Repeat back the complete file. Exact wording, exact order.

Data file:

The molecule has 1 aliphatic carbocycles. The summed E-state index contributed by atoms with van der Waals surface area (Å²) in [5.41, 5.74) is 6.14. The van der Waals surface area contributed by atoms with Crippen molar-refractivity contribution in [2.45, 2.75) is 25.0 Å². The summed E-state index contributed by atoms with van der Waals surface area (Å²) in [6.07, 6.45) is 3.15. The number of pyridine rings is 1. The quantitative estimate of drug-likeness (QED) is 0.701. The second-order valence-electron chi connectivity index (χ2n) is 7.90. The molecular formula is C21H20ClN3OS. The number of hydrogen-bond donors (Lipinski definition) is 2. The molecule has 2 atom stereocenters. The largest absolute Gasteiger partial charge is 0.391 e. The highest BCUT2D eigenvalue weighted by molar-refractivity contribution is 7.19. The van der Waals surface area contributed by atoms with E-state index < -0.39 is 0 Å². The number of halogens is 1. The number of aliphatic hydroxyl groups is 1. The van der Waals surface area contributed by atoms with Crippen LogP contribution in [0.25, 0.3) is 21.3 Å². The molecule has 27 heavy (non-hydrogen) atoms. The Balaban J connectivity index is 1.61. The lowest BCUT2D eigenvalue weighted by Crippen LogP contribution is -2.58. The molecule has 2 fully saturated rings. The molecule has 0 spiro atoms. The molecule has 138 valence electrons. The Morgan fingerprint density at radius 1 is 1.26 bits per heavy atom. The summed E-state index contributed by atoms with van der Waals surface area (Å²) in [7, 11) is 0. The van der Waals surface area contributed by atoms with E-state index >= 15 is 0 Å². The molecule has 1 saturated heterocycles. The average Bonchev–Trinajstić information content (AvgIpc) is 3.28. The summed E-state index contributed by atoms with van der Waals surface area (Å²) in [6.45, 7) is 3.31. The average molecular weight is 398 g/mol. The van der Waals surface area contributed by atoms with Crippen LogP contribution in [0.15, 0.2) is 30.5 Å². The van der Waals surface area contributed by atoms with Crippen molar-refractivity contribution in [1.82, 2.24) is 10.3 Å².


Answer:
The molecule has 1 aliphatic carbocycles. The summed E-state index contributed by atoms with van der Waals surface area (Å²) in [5.41, 5.74) is 6.14. The van der Waals surface area contributed by atoms with Crippen molar-refractivity contribution in [2.45, 2.75) is 25.0 Å². The summed E-state index contributed by atoms with van der Waals surface area (Å²) in [6.07, 6.45) is 3.15. The number of pyridine rings is 1. The quantitative estimate of drug-likeness (QED) is 0.701. The second-order valence-electron chi connectivity index (χ2n) is 7.90. The molecular formula is C21H20ClN3OS. The number of hydrogen-bond donors (Lipinski definition) is 2. The molecule has 2 atom stereocenters. The largest absolute Gasteiger partial charge is 0.391 e. The highest BCUT2D eigenvalue weighted by molar-refractivity contribution is 7.19. The van der Waals surface area contributed by atoms with E-state index < -0.39 is 0 Å². The number of halogens is 1. The number of aliphatic hydroxyl groups is 1. The van der Waals surface area contributed by atoms with Crippen LogP contribution in [0.25, 0.3) is 21.3 Å². The molecule has 27 heavy (non-hydrogen) atoms. The Balaban J connectivity index is 1.61. The lowest BCUT2D eigenvalue weighted by Crippen LogP contribution is -2.58. The molecule has 2 fully saturated rings. The molecule has 0 spiro atoms. The molecule has 138 valence electrons. The Morgan fingerprint density at radius 1 is 1.26 bits per heavy atom. The summed E-state index contributed by atoms with van der Waals surface area (Å²) in [7, 11) is 0. The van der Waals surface area contributed by atoms with E-state index >= 15 is 0 Å². The molecule has 1 saturated heterocycles. The average Bonchev–Trinajstić information content (AvgIpc) is 3.28. The summed E-state index contributed by atoms with van der Waals surface area (Å²) in [6.45, 7) is 3.31. The average molecular weight is 398 g/mol. The van der Waals surface area contributed by atoms with Crippen LogP contribution in [0.15, 0.2) is 30.5 Å². The van der Waals surface area contributed by atoms with Crippen molar-refractivity contribution in [1.82, 2.24) is 10.3 Å².